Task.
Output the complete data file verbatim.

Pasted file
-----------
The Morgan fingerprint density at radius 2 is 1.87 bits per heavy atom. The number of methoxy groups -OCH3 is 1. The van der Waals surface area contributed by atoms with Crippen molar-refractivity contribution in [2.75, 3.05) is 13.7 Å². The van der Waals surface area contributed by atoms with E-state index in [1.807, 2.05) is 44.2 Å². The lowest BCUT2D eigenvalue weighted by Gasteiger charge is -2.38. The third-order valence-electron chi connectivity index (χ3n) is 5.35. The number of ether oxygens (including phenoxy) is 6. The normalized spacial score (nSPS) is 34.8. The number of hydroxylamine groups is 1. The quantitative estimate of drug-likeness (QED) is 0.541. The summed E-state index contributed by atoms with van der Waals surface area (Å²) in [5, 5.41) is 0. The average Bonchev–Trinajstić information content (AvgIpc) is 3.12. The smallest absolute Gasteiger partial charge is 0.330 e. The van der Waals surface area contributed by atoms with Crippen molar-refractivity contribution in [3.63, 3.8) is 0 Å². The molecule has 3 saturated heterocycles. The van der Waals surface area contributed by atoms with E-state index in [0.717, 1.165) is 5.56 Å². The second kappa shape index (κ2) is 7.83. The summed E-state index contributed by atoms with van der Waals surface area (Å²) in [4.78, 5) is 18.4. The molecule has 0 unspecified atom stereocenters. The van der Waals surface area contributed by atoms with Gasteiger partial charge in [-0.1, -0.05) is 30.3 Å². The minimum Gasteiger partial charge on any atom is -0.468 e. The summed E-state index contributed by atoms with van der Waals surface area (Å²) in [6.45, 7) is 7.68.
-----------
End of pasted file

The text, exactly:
The Morgan fingerprint density at radius 2 is 1.87 bits per heavy atom. The number of methoxy groups -OCH3 is 1. The van der Waals surface area contributed by atoms with Crippen molar-refractivity contribution in [2.75, 3.05) is 13.7 Å². The van der Waals surface area contributed by atoms with E-state index in [1.807, 2.05) is 44.2 Å². The lowest BCUT2D eigenvalue weighted by Gasteiger charge is -2.38. The third-order valence-electron chi connectivity index (χ3n) is 5.35. The number of ether oxygens (including phenoxy) is 6. The normalized spacial score (nSPS) is 34.8. The number of hydroxylamine groups is 1. The quantitative estimate of drug-likeness (QED) is 0.541. The summed E-state index contributed by atoms with van der Waals surface area (Å²) in [5, 5.41) is 0. The average Bonchev–Trinajstić information content (AvgIpc) is 3.12. The smallest absolute Gasteiger partial charge is 0.330 e. The van der Waals surface area contributed by atoms with Crippen molar-refractivity contribution in [3.63, 3.8) is 0 Å². The molecule has 3 saturated heterocycles. The van der Waals surface area contributed by atoms with E-state index in [0.717, 1.165) is 5.56 Å². The second kappa shape index (κ2) is 7.83. The summed E-state index contributed by atoms with van der Waals surface area (Å²) in [4.78, 5) is 18.4. The molecule has 0 unspecified atom stereocenters. The van der Waals surface area contributed by atoms with Gasteiger partial charge in [-0.1, -0.05) is 30.3 Å². The minimum Gasteiger partial charge on any atom is -0.468 e. The summed E-state index contributed by atoms with van der Waals surface area (Å²) in [6.45, 7) is 7.68.